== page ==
My Timeline (2009-2012)

Spring and Summer 2009: Everything is quiet. I feel very good and healthy, despite the cancer that’s inside me. I’ve definitely mastered the art of “Living” with this disease. I’m thankful that all scans, MRI’s and even a colonoscopy during this time came back looking good. There has been no progression of the disease now for over 24 months. It’s hard to not think I’m cured, but the reality of it is that the tumors are still there.

Sept 2009: Received results back for my routine bloodwork. Chromogranin A (CgA) came back with an unexpected increase since my last check from March. Doc is not concerned at this point, as it’s not a trend and all of my scans still show no signs of progression. Previous mark was 236, Sept results = 685. Have scheduled MRI and bloodwork follow-up for Dec 4. So we’ll see what happens then.

Dec 2009: MRI still shows no signs of growth. Chromagranin A was up again. Will continue to monitor

March 2010: Chromagranin A was up to 902. Next MRI is scheduled for early June. No pain or discomfort. Have increased exercise and improved diet.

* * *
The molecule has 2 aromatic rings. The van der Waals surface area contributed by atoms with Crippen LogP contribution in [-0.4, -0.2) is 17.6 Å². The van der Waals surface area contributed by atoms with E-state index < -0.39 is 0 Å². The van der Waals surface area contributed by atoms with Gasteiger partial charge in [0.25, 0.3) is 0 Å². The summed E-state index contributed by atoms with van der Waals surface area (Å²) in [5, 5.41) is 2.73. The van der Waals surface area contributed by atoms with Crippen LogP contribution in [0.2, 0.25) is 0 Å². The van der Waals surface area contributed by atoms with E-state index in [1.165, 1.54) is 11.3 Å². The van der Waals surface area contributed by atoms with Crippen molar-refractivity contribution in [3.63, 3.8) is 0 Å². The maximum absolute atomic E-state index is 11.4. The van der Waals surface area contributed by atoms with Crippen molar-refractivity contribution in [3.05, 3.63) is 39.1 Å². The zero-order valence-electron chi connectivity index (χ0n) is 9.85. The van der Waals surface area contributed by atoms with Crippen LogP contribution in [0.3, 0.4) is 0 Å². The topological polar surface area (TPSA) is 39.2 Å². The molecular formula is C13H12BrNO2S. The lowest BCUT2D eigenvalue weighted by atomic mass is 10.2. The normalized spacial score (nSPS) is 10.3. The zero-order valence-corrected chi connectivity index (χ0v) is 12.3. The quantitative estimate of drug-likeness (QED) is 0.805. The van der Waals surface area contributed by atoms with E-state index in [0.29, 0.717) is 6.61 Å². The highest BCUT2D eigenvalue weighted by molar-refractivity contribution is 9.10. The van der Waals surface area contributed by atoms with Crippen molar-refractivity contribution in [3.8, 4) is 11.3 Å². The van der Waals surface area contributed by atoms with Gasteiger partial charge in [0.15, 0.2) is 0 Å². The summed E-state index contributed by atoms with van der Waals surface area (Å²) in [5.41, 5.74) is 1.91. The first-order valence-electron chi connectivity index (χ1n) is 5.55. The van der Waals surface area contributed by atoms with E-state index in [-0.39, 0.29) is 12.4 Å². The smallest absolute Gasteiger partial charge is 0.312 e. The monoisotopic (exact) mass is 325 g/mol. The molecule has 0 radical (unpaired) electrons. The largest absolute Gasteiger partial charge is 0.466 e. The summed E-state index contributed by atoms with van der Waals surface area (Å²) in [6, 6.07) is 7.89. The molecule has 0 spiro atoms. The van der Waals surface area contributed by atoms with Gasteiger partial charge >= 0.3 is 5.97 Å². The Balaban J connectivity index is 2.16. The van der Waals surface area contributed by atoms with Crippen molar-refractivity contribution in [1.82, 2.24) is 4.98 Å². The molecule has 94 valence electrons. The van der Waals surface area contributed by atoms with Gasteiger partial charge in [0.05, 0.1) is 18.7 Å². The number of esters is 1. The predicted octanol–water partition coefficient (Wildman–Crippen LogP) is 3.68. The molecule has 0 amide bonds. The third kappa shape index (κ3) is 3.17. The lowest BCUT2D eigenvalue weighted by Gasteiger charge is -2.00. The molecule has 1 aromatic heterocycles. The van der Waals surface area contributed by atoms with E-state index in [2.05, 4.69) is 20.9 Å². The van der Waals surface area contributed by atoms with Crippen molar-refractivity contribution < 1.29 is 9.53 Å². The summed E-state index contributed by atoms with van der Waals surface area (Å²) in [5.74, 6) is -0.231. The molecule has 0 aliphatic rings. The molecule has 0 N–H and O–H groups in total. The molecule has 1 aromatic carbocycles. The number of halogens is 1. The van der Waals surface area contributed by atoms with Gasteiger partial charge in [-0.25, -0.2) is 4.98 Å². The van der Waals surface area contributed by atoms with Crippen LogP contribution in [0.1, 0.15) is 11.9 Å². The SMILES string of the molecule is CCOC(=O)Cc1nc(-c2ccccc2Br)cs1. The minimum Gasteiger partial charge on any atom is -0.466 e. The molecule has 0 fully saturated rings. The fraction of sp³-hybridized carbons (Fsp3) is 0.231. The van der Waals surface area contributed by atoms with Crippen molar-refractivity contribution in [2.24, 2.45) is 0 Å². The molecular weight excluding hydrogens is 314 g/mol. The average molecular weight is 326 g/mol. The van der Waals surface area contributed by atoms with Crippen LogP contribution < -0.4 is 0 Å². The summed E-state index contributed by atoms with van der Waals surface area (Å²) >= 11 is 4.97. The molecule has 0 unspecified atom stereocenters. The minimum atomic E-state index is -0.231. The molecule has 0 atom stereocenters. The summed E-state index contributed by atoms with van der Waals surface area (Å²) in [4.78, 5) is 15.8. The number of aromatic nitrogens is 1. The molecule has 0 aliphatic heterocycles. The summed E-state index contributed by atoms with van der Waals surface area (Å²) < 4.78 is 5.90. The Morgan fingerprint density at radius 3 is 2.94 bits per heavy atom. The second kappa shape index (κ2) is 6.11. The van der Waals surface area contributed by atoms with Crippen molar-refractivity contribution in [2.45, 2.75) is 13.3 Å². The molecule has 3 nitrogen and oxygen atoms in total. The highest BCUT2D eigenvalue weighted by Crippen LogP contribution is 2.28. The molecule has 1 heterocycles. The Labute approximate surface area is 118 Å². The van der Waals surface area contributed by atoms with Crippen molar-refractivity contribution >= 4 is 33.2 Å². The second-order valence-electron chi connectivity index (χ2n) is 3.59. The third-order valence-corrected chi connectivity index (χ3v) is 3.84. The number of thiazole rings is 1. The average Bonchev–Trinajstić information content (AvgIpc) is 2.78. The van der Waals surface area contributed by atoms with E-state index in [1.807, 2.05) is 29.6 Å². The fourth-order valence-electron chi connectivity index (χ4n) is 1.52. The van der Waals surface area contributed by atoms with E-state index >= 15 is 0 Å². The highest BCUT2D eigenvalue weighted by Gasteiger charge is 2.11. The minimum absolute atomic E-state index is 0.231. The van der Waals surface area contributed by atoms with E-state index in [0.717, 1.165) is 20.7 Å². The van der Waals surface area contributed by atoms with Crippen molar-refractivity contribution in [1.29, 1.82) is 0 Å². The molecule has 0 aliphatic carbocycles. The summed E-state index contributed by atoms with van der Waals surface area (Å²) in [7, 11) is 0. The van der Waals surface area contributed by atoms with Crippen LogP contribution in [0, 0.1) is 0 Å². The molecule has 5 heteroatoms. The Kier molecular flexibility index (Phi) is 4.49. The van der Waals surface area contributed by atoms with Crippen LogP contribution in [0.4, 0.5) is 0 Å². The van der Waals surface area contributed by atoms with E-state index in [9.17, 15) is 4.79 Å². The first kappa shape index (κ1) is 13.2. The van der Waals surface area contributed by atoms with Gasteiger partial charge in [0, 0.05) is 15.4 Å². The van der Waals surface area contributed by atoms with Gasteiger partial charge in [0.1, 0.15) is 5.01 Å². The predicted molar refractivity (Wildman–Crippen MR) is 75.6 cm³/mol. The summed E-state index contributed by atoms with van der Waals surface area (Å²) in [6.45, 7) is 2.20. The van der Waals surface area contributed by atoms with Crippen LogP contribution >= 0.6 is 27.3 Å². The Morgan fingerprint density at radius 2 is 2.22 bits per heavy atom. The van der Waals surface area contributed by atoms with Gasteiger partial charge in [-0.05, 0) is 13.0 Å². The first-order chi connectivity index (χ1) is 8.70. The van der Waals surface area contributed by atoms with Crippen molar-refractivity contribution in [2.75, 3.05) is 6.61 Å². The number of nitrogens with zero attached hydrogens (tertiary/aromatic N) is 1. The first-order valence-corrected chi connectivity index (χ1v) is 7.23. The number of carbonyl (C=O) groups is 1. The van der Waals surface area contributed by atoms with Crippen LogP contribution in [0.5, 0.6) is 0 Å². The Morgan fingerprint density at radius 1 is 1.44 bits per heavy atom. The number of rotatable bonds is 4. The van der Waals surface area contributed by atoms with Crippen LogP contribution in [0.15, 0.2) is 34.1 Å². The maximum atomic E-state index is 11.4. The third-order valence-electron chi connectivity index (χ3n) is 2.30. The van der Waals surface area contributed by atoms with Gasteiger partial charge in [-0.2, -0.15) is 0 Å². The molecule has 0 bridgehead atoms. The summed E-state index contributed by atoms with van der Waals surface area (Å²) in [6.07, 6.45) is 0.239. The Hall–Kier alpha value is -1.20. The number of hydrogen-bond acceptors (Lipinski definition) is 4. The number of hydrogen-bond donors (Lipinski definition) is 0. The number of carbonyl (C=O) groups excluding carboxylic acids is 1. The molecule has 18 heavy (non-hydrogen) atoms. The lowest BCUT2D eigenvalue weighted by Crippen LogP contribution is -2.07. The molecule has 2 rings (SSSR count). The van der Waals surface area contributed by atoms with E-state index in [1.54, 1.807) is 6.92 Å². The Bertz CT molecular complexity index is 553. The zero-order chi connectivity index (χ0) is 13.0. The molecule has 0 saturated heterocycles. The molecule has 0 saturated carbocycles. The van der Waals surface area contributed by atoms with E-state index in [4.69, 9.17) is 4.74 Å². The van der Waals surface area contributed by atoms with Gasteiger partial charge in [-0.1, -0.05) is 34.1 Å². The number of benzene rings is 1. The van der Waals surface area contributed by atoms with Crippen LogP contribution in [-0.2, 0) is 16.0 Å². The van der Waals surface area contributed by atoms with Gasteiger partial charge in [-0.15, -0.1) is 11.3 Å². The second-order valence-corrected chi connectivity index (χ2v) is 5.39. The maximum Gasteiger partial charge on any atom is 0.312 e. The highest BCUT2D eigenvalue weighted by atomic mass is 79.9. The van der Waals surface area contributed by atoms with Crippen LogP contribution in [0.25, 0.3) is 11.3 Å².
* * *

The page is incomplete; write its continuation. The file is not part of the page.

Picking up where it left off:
April 2010: Began a treatment plan with a Wellness Chiropractor – first to relieve migraines that I had been experiencing, but I also immediately noticed a reduction in the number of flushing episodes, sometimes going without any in a given day. This has been unheard of for me up until now.

June 2010: MRI continues to show no signs of growth and symptoms are well controlled. Trying to follow a diet that is more organic and gluten free. When I follow this diet, I have drastically reduced the number of flushing episodes. Since symptoms are well controlled and we’ve had no growth for 3 years, decided to lower Sandostatin dosage from 30mg to 20mg.